SEOUL • A US official said troop-funding talks with South Korea are continuing, despite reports out of Seoul that a deal was near to end the impasse that has led to the unprecedented furlough of thousands of civilian Korean workers at American bases.
The Trump administration official, who asked not to be identified, said on Thursday that the United States believes South Korea can and should pay more to support the 28,000 American service personnel in the country.
On Wednesday, South Korea's Yonhap News Agency reported an unnamed government official in Seoul as saying the two sides had tentatively reached a multi-year, cost-sharing agreement, potentially ending months of bickering over the Trump administration's demands for a massive increase.
South Korea's Ministry of Foreign Affairs said earlier on Thursday that it had not yet reached an accord through high-level discussions with US officials.
The seven-decade-old military alliance was dealt a blow on Wednesday, when the American military put almost half of its 8,500 South Korean civilian workers on furlough due to the financing dispute.
General Robert Abrams, commander of US Forces Korea, called the furloughs "heartbreaking", saying the move was "not what we envisioned or hoped would happen".
The two sides have been deadlocked over what is known as the Special Measures Agreement, with President Donald Trump initially demanding about US$5 billion (S$7.2 billion) a year from South Korea to pay for US security.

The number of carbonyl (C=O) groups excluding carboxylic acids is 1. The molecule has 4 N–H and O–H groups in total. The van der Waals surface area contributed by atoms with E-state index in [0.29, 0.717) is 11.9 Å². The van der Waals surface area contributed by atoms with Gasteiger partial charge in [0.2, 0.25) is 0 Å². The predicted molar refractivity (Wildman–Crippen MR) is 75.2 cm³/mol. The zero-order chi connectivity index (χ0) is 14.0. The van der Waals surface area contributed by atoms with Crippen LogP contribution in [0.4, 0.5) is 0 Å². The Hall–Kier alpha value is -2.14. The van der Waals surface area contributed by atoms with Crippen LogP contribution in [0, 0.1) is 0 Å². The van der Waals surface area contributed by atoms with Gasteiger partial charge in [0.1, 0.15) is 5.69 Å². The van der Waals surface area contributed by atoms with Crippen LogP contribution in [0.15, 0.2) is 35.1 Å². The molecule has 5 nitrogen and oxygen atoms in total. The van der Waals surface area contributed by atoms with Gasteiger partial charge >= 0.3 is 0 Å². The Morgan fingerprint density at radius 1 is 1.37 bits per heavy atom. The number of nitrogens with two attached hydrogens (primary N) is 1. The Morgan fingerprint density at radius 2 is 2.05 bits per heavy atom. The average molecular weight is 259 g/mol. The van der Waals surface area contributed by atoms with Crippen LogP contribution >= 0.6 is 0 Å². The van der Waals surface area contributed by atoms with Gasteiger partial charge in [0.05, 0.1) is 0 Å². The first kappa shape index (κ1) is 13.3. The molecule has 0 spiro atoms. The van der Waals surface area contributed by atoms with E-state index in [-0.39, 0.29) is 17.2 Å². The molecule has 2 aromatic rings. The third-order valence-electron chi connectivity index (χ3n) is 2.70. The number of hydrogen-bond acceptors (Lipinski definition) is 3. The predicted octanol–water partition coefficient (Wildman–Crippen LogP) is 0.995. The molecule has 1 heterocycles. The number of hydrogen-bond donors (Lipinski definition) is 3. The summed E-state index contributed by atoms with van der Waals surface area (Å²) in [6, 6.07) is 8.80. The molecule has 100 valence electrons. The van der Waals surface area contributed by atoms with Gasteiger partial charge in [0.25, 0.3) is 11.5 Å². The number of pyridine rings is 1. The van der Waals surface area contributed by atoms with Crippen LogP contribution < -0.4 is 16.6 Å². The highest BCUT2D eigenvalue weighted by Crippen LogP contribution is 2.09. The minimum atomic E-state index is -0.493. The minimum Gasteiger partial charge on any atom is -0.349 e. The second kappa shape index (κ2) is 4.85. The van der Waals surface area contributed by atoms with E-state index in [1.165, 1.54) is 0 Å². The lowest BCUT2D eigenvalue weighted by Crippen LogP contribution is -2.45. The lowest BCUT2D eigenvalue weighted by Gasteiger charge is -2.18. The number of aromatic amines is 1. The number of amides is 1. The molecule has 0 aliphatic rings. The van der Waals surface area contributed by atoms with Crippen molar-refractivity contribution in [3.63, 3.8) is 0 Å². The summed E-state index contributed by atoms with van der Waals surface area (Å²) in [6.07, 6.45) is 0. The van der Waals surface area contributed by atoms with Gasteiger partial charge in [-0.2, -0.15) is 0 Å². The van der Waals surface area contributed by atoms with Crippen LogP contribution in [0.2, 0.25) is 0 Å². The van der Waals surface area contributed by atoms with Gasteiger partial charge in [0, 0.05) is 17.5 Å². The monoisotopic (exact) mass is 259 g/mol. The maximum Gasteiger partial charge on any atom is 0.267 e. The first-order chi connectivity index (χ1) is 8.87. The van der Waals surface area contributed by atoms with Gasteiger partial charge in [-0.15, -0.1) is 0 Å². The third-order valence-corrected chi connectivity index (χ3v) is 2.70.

South Korean President Moon Jae-in's administration has said it would not pay much more than the almost US$1 billion it agreed to in a one-year deal in 2019.
The funding tensions come as the US military struggles to keep coronavirus infections from disrupting operations in South Korea and elsewhere, and as the allies watch for fresh provocations from North Korean leader Kim Jong Un, whose regime test-launched nine short-range ballistic missiles in March.
South Korea's National Assembly must sign off on any deal and Mr Trump's demands have brought about a rare moment of unity from progressives and conservatives in the country who see them as unreasonable. With parliamentary elections set for April 15, siding with Washington could lead to defeat at the ballot box.
The South Korea talks could also affect other US allies hosting troops, such as Japan. Tokyo is closely watching the negotiations, with the approach of talks set to begin later this year for a US-Japan cost-sharing deal.